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Published: Saturday, 8/7/2004

Burton looks on bright side

BY STEVE JUNGA
BLADE SPORTS WRITER

With her left ankle taped heavily, protecting the latest of her physical woes, Burton rips through a laundry list of procedures almost as if she's ready to close a game of Gin Rummy.

"Right shoulder three times, right knee three times, jaw three times, and the left ankle twice now," says Burton, who adds optimistically, "We'll leave it at that and not have any more."

All of this and she is still just 32 years old.

When she was 19 back in 1991, the California native had eight top-10 finishes and made 21 of 24 cuts en route to winning the LPGA's rookie of the year award.

In 1992 she added 13 more top-10s, including her first tour victory while collecting $419,571.

The following year she enjoyed her best season, making 25 of 26 cuts, taking 15 top-10s, and winning three tournaments, including her first major, the duMaurier Classic. She also won the Farr Classic title at Highland Meadows on the way to $517,741.

At that point, at age 21, it appeared Burton was on her way to a career that would rate as one of the LPGA's best. She was - at 21 years, seven months and 21 days - the youngest player in tour history to surpass $1 million in career earnings.

Soon afterward, the injury bug not only crept up but darn near devoured her.

A rib injury slowed her in 1995 and, by '97, she had already had her third jaw surgery. After winning a career-high $652,084 in 1998, a shoulder surgery cost her the entire 1999 season.

Through it all, Burton kept having surgeries, rehabbing, and returning to the tour.

She has taken the lemons and tried to make lemonade.

"I just kind of work with the cards that have been dealt to me," Burton said. "I think that's what has stopped me is the injuries. I've had 11 surgeries now. That's definitely why I don't think I've succeeded as well as a lot of people thought I might have."

Does she ever ask, "Why me?"

"You can't look at it that way," Burton said. "In the back of my mind I just have to feel fortunate to still be able to play golf with as many injuries as I've had. I try to treat it like that. This is a gift for us to come out here and make a living at what we love to do, so I'm fortunate."

Since being sidelined in '99, she has played in 99 LPGA tournaments, including this week's Farr Classic, without a victory. She had just one top-10 in 2002, two last year, and two so far this year through 15 stops.

Injuries aside, Burton has made enough prize money - never less than $152,704 in 13 full seasons (including $173,990 this year) - by bandaging her game together long enough and well enough between injuries to survive.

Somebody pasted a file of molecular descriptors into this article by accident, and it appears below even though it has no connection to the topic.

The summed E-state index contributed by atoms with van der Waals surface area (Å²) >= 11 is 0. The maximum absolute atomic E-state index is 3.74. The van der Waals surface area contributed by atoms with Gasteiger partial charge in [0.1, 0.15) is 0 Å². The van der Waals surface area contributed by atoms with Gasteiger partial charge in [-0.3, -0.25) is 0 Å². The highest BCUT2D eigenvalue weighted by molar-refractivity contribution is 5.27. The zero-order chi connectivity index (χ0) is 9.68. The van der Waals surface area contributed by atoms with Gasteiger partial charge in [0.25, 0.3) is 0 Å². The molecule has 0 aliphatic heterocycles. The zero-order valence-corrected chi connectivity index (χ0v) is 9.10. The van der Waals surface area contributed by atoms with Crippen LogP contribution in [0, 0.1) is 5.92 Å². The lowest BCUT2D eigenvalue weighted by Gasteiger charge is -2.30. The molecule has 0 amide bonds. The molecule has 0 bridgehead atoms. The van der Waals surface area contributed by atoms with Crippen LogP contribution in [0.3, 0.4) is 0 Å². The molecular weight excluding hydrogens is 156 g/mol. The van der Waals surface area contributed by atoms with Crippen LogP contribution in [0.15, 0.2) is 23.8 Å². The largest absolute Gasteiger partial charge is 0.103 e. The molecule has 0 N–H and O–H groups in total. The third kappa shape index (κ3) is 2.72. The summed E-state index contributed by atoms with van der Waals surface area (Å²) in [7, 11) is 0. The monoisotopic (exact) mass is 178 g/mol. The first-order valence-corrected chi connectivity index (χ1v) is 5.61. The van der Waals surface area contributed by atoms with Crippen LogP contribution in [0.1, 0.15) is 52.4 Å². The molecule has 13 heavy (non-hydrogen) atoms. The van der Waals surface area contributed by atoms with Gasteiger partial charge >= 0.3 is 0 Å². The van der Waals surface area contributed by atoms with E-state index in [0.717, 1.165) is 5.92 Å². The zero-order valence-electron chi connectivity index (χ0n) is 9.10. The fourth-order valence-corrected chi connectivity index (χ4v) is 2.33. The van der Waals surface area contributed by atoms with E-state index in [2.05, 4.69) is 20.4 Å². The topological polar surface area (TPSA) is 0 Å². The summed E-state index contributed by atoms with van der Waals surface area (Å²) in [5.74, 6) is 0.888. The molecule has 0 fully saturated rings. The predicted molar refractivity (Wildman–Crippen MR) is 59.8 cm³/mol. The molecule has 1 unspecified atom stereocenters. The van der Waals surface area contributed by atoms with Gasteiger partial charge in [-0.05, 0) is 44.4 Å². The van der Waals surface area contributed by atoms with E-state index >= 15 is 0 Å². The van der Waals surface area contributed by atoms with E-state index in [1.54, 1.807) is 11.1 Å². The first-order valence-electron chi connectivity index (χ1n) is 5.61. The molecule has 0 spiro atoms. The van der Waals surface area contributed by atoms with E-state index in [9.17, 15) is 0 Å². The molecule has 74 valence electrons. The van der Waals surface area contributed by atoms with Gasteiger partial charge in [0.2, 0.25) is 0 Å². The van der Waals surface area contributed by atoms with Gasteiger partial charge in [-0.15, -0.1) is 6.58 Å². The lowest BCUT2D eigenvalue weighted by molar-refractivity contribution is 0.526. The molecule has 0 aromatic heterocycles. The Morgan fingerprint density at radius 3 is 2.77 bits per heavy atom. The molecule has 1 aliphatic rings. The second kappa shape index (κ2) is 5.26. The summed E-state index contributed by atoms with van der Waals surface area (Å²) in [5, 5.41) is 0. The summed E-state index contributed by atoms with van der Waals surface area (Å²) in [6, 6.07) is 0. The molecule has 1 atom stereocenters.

This week she looks to end her drought and, at the midway point of the Farr Classic, is within striking range of the top. Entering today's third round in this 72-hole event, Burton's 2-under 69 yesterday left her at 6-under and in third place, one stroke behind co-leaders Angela Jerman and Meg Mallon.

After carding a 4-under-par 67 in Thursday's opening round, Burton finished with a bang yesterday to salvage a decent second round after all but squandering a solid start.

She birdied hole Nos. 2 and 4 to go to 6-under for the tournament before bogeying 12, 14 and 15 to potentially spoil her round.

But the comeback kid regrouped to birdie No. 16 and then highlighted her day by holing a 20-foot chip out of the left-front bunker for an eagle 3 on the 513-yard, par-5 17th hole.

Burton said she felt fortunate to walk off with a 69 after a round in which her ball-striking touch seemed to abandon her.

"I didn't hit it too well on the back nine, so I'm not real happy with that," she said. "But finishing like that makes it a lot easier."

Burton remains confident that there is still time and opportunity left for her to make a more significant mark as a player.

"I'm only 32," she said. "I might look like a beat-up veteran out here, but I've still got some years left in me.

"I've had an offseason surgery every year since 1998, so I'm planning on not having one this year. Then maybe I can get myself in shape to be a little more rehabilitated when I come out."

Does she lament what might have been sans the injures?

"You can always guess," Burton said.

"I really don't know what would have happened. I would like to think that I would have had a few more wins under my belt by now, but who knows.

"You just play with what you've got and go from there and just feel fortunate that you're able to play golf for a living."

Contact Steve Junga at:

sjunga@theblade.com

or 419-724-6461.



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